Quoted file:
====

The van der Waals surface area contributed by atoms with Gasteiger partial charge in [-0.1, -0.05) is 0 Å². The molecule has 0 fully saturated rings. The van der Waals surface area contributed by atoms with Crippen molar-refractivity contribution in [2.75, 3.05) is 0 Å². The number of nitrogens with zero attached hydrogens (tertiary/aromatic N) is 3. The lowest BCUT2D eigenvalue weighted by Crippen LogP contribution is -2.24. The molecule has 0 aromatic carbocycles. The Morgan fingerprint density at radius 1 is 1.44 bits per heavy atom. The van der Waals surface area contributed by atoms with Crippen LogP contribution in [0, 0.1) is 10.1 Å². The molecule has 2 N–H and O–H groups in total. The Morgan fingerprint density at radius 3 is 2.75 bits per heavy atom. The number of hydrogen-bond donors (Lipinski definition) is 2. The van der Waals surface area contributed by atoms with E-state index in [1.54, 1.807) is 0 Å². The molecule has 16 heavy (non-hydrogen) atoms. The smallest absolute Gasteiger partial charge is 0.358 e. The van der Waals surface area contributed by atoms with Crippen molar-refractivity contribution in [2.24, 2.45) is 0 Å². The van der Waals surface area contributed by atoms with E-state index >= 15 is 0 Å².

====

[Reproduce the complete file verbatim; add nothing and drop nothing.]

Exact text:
The van der Waals surface area contributed by atoms with Gasteiger partial charge in [-0.1, -0.05) is 0 Å². The molecule has 0 fully saturated rings. The van der Waals surface area contributed by atoms with Crippen molar-refractivity contribution in [2.75, 3.05) is 0 Å². The number of nitrogens with zero attached hydrogens (tertiary/aromatic N) is 3. The lowest BCUT2D eigenvalue weighted by Crippen LogP contribution is -2.24. The molecule has 0 aromatic carbocycles. The Morgan fingerprint density at radius 1 is 1.44 bits per heavy atom. The van der Waals surface area contributed by atoms with Crippen LogP contribution in [0, 0.1) is 10.1 Å². The molecule has 2 N–H and O–H groups in total. The Morgan fingerprint density at radius 3 is 2.75 bits per heavy atom. The number of hydrogen-bond donors (Lipinski definition) is 2. The van der Waals surface area contributed by atoms with E-state index in [1.54, 1.807) is 0 Å². The molecule has 16 heavy (non-hydrogen) atoms. The smallest absolute Gasteiger partial charge is 0.358 e. The van der Waals surface area contributed by atoms with Crippen molar-refractivity contribution in [2.24, 2.45) is 0 Å². The van der Waals surface area contributed by atoms with E-state index >= 15 is 0 Å².